Remembering landmark events and how they were reported
- Credit: AP
Once in a while, an historic event occurs which is so momentous that it leaves a permanent mark on the lives not only of the people directly involved but on those of almost everyone living through that time.
The assassination of US President John F Kennedy in November 1963 was one such event. Even outside the USA, the murder of the young president created a tidal wave of shock and grief which is difficult to imagine today. It is often said that everyone at the time remembers what they were doing when they heard Kennedy had been shot. Anyone who does remember the tragedy would, of course, now have to be at least in their early 80s today.
Although it was reported on the TV and radio, the shooting which occurred at 12.30pm on a Friday at Texas and at 6.30pm in the UK, filtered through slowly. My own father, for example, was just 20 when he overheard the news of a presidential shooting on a landlady’s nearby radio while he was changing a lightbulb. Initially, he assumed it was a story about the death of an obscure overseas leader. Only when he heard the report refer to Mrs Kennedy being involved did he realise the shocking truth. To give another random example, the author, David Lodge was appearing in a play which required the use of a radio to supply background music when the music unexpectedly gave way to a special news announcement about the shooting. The play, which was intended to have been a comedy, had not been going well anyway. Now, many in the audience assumed the news report was part of the show: a joke which would have been in very poor taste had it been the case. The audience only learned the truth later while Lodge and the other young performers were forced to continue, knowing all too well that the devastating news was only too genuine.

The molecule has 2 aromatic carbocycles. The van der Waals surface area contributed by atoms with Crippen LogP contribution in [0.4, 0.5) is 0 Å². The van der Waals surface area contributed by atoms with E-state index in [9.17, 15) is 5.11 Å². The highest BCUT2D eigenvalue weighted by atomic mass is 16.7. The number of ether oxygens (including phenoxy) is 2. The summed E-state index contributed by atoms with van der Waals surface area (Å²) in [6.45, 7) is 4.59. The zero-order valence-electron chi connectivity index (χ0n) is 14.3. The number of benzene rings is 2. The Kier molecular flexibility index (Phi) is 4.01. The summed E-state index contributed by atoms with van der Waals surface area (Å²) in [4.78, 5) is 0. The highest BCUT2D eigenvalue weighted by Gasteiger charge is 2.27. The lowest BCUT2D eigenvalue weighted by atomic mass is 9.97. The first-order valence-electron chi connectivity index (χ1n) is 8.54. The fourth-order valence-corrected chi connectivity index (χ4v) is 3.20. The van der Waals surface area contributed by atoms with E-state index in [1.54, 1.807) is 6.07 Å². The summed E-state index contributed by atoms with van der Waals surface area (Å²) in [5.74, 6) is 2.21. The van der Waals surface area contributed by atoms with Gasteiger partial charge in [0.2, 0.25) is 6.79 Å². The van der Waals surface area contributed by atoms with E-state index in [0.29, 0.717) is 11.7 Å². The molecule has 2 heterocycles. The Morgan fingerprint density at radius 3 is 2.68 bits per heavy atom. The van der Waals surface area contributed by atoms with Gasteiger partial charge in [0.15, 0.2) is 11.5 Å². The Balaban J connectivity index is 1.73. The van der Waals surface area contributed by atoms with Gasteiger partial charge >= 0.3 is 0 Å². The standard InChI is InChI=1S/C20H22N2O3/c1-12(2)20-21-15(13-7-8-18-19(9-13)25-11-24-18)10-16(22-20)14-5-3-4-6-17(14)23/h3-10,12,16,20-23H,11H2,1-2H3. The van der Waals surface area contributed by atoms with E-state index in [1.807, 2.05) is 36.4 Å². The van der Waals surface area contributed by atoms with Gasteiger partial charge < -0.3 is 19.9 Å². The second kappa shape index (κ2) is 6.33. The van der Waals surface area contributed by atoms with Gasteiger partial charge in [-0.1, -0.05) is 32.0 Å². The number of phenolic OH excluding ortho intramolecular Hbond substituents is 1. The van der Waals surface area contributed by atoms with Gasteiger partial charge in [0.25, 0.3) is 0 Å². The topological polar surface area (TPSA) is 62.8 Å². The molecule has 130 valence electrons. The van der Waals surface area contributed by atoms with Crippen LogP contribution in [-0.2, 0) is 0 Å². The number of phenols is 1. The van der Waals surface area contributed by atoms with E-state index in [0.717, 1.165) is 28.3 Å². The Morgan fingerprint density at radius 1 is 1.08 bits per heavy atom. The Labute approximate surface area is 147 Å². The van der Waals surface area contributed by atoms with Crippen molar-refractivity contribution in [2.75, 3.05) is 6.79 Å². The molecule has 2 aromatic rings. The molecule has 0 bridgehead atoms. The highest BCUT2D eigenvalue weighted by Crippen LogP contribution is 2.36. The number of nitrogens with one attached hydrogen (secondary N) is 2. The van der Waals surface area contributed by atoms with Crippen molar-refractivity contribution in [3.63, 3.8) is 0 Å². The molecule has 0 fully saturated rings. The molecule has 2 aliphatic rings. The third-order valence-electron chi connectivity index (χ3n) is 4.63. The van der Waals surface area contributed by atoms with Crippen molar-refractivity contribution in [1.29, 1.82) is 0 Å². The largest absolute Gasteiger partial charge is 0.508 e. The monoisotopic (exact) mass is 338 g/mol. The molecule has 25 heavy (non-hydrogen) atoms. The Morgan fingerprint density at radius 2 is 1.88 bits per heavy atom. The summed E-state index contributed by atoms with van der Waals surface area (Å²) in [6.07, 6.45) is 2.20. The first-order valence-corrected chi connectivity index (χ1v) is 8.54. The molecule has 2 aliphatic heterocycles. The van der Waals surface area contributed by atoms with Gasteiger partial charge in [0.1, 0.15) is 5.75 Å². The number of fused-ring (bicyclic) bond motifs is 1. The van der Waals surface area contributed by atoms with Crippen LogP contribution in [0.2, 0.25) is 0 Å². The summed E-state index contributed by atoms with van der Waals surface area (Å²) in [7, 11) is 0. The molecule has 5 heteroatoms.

The East Devon floods of October 1960 are another major event that no one living here at the time could ever forget. England’s World Cup win in 1966 and the Apollo 11 Moon landings were two more unforgettable stories from that decade. Neither occurred quite as suddenly as the JFK shooting, however, and the Apollo 11 landings happened in the middle of the night.
The news of Princess Diana’s death in a car accident in Paris in August 1997 also broke overnight. While many people will have been on holiday at the time, generally most people first heard the tragic news when they awoke on Sunday morning. I was a student on my summer break at the time and saw an early TV news report about the accident (although not about Diana’s death) as I had stayed up late to watch a film, Reds, on BBC Two. By coincidence, I was then exactly 20 years old, the same age my father had been at the time of the Kennedy assassination.
Last month witnessed the 20th anniversary of the September 11th terrorist attacks on New York and Washington. Although horrifying, the day's events were given an added drama as they unfolded over the course of a few hours on TV. This was unusual: most of the time we only get to hear the news after the key events have already finished. This time, viewers were able to witness many of the day’s terrible events: the second plane crash, the Pentagon attack, the collapse of each of the two Towers as they unfolded on TV before their very eyes.
Technology had moved on by this point. Like most people in 1997, at the time of Diana’s death I had never sent an email or used a mobile phone. By 2001, I was experienced at doing both. I remember texting people about the September 11 attacks although I was not yet able to look up the news about it on my mobile as I am today. The rise of technology has ensured that today big news travels more quickly.